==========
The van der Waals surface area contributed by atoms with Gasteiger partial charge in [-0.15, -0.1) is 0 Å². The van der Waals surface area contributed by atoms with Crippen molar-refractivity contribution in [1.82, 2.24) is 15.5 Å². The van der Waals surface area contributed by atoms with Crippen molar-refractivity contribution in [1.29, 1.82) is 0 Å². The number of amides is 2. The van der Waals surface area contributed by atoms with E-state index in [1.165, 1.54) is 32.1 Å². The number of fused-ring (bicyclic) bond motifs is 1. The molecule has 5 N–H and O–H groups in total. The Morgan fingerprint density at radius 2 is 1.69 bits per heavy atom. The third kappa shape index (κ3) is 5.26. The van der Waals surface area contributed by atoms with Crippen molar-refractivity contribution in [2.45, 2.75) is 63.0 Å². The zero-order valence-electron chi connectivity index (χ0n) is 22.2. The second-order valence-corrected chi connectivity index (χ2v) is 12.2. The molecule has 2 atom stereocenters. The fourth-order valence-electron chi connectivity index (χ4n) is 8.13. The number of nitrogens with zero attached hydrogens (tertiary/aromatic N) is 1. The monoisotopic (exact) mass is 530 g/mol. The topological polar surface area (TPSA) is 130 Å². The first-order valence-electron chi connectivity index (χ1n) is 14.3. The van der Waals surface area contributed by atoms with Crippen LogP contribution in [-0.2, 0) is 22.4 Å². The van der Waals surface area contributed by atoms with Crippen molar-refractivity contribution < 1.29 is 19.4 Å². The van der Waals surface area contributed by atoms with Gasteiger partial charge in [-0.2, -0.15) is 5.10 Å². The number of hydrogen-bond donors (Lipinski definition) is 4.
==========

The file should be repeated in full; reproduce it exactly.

The van der Waals surface area contributed by atoms with Gasteiger partial charge in [-0.15, -0.1) is 0 Å². The van der Waals surface area contributed by atoms with Crippen molar-refractivity contribution in [1.82, 2.24) is 15.5 Å². The van der Waals surface area contributed by atoms with Crippen molar-refractivity contribution in [1.29, 1.82) is 0 Å². The number of amides is 2. The van der Waals surface area contributed by atoms with E-state index in [1.165, 1.54) is 32.1 Å². The number of fused-ring (bicyclic) bond motifs is 1. The molecule has 5 N–H and O–H groups in total. The Morgan fingerprint density at radius 2 is 1.69 bits per heavy atom. The third kappa shape index (κ3) is 5.26. The van der Waals surface area contributed by atoms with Crippen molar-refractivity contribution in [2.45, 2.75) is 63.0 Å². The zero-order valence-electron chi connectivity index (χ0n) is 22.2. The second-order valence-corrected chi connectivity index (χ2v) is 12.2. The molecule has 2 atom stereocenters. The fourth-order valence-electron chi connectivity index (χ4n) is 8.13. The number of nitrogens with zero attached hydrogens (tertiary/aromatic N) is 1. The monoisotopic (exact) mass is 530 g/mol. The topological polar surface area (TPSA) is 130 Å². The first-order valence-electron chi connectivity index (χ1n) is 14.3. The van der Waals surface area contributed by atoms with Crippen LogP contribution in [-0.2, 0) is 22.4 Å². The van der Waals surface area contributed by atoms with Crippen molar-refractivity contribution < 1.29 is 19.4 Å². The van der Waals surface area contributed by atoms with Gasteiger partial charge in [-0.2, -0.15) is 5.10 Å². The number of hydrogen-bond donors (Lipinski definition) is 4.